Tennessee Hunting Photos & Stories

Every hunter likes to share stories about their experiences afield and many hunters like to hear these stories. The Photos & Stories section of BigGameHunt.net (BGH) allows hunters to share their hunting adventures in the form of stories and photos. Please feel free to browse, read, and contribute to this section of BGH.
A Couple of Classic Misses
Ed T.

I have missed my share of deer throughout the years, heck, maybe even more than my share. However, I have been lucky enough though to have collected four of the six biggest bucks that I've ever seen in the woods. (It does make me wonder about the biggest bucks that saw me  without my seeing them, though.) I do also have had a few misses that still, years later, I can not even come close to explaining how or why I missed, but I also have a few rather interesting and funny ones I'd like to share that were finally "explained".

I Love it When a Plan Comes Together
Ed T.

Seems we plan and plan and then plan some more as our deer seasons get closer. Once they are upon us though, we simply need to go with the flow, as the saying goes. Perhaps you scouted and placed a stand in a very special location, two weeks before  the start of the season. But when you arrive the day before the gun opener with camper in tow you see a couple of trucks parked near your stand site.

Paul's River Buck
James R Jones

Paul's call came on one of the final weekends of Tennessee's 2006 general season, when thousands of rifle hunters would be out making a last search for their winter's venison. We decided to head to River Bottoms the next morning. Paul and I headed for our treestands well before daylight, we could see plenty of whitetail sign in the 4 inches of fresh snow covering the ground. We would give these final days his best effort. Despite the late-November cold, we were truly loving the early-morning vigil as the world awakened around us.

The Contest Continues: Me and Mr TV Buck Part 3
James R. Jones

A chill hovered in the afternoon air as I silently followed the wandering creek to my favorite spot in the bottoms, in only a few short weeks, fall's frosty breath had transformed the surrounding woodlands from summer green to a cool fall brown. All around me the damp ground sank beneath me. Soon I dropped into the streambed, easing carefully along a fallen cottonwood, slick with moisture. Wet gravel crunched softly beneath my rubber-bottom boots as I forded the shallow creek and eased up the far bank, stepping into the brushy tangle beyond.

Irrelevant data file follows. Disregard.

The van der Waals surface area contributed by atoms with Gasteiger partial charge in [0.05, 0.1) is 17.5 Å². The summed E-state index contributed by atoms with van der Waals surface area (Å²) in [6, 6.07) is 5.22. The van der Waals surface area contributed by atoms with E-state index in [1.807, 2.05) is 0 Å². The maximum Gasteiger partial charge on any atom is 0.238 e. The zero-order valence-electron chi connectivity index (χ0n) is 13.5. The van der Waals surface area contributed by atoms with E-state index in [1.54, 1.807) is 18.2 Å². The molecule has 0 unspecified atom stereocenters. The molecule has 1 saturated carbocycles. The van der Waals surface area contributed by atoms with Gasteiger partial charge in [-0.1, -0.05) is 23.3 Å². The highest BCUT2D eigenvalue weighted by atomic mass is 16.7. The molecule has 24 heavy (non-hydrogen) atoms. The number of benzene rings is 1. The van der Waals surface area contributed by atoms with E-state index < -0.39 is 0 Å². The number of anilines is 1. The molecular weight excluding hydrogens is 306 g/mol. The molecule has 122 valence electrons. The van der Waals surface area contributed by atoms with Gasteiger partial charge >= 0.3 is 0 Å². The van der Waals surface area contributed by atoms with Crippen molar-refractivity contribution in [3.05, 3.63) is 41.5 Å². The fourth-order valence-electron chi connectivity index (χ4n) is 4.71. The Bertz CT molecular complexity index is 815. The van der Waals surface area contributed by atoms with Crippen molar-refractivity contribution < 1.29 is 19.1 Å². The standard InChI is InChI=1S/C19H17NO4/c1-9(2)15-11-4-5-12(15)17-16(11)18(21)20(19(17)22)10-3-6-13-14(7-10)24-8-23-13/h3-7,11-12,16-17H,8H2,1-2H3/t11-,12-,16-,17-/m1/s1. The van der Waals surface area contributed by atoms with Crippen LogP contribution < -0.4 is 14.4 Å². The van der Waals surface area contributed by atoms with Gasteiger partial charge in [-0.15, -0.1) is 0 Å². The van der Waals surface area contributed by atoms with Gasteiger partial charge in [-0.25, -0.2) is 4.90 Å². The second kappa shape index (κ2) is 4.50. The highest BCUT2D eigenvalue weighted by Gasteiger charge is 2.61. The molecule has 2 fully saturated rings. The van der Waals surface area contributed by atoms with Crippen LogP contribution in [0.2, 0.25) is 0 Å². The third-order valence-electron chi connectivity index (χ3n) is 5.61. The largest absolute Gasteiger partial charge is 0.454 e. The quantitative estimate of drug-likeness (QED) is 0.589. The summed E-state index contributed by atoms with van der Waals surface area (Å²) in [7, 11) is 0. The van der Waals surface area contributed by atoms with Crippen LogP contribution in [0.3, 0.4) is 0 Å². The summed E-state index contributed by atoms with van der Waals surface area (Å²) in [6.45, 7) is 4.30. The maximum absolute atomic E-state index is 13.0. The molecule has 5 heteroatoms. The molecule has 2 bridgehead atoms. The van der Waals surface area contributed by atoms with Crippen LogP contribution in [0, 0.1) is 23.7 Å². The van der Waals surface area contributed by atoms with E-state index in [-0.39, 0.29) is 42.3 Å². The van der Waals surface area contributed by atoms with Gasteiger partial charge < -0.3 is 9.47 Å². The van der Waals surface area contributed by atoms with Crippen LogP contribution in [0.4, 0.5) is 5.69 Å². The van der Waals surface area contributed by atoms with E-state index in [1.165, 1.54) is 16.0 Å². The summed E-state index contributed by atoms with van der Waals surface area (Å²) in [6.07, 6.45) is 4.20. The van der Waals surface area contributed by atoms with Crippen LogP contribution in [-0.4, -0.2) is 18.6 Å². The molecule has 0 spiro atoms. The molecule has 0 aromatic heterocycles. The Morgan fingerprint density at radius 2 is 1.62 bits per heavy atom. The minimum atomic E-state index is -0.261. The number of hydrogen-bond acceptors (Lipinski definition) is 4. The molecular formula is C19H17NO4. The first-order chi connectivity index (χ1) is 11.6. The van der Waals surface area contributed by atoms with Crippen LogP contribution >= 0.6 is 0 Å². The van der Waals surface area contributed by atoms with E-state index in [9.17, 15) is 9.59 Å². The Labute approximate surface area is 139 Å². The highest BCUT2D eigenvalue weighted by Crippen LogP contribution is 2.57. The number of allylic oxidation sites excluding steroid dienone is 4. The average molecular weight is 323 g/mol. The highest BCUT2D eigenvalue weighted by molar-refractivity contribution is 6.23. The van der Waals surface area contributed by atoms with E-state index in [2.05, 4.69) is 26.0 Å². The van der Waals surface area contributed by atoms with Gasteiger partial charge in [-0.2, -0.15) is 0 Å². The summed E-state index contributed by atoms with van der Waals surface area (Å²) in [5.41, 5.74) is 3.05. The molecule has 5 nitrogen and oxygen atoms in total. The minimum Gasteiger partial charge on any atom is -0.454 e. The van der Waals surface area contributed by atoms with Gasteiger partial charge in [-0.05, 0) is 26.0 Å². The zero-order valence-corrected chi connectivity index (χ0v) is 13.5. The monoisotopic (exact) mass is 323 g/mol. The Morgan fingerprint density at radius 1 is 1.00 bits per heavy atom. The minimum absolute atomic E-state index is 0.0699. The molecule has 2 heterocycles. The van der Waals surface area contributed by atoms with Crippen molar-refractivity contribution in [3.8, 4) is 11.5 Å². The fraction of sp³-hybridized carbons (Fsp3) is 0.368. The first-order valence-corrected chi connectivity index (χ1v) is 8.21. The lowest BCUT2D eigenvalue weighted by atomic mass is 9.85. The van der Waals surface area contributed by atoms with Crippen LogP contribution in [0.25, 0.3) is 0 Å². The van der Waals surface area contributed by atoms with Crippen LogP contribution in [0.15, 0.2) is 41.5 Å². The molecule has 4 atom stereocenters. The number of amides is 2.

May Not Seem Like Something Big
Ed T.

To a seasoned whitetail hunter the buck portrayed in that picture accompanying this tale might not seem like a big deal. But to my fine son in law, his brother in law and this father in law to both, it was certainly something darn special to us. I have two wonderful daughters, full grown and beautiful women now. As chance might have it, neither seemed to care much for my hunting and that was always fine with me. They are individuals and were raised to be so.

Rookie and Tactical Patience Part 2: My TV Buck or is he?
James R. Jones

My Army buddy Paul and I had been on the prowl trying to find Mr TV Buck after my encounter with him a couple years back. Today was December 22, 2009, we had about a month before our Afghanistan deployment so we knew we didnt have many more chances left this season to tag and bag him.

Could it be so?
Ed T.

Reading another story here had given me the urge to share my own simple tale as well. I was lucky enough to have had a very nice area of about 150 acres here in north central Tennessee to hunt as often and as much as I wanted, undisturbed by other hunters, except those I brought with me. This area held a good number of deer and deer sightings were numerous, but not a lot of big bucks were normally seen.
 

R&R Plus Deer Hunting Equals Therapy
James R Jones

October R&R, the best vacation ever. I am deployed to a remote Combat Outpost in the Mountains of Eastern Afghanistan. About the nicest way I can describe it as a hard and rugged corner of the world, very inhospitable for sure. To drive the point home just as I typed that last sentence and dotted the period at the end of that sentence.  Our base started receiving indirect mortar fire from our local taliban friends across the mountain. True story, I did not add that in for dramatic effect.

Hunting with Dad
Ed T.

I suppose it all started when I was about 10 years old and became absolutely enthralled with all the stories in the hunting magazines my uncles (actually my Dad's uncles) gave me. I poured for hours over all the Outdoor Life, Sports Afield, and Field and Stream magazines I could get my hands on. I would even purchase or grab any unwanted older issues, even several years old, to read.

What Makes a Successful Hunt?
Ed T.

What makes a hunt a successful one? Do you have to harvest to make it a memorable one? Do you have to travel far from home to make any hunt a special one? Or does seeing someone within your party experience something special mean enough to call a hunt a resounding success!!? Well, I will have to say that I want to be successful (harvest an animal) as much as the next fella, but I've come to realize that success in hunting is not only judged by adding another head on the wall.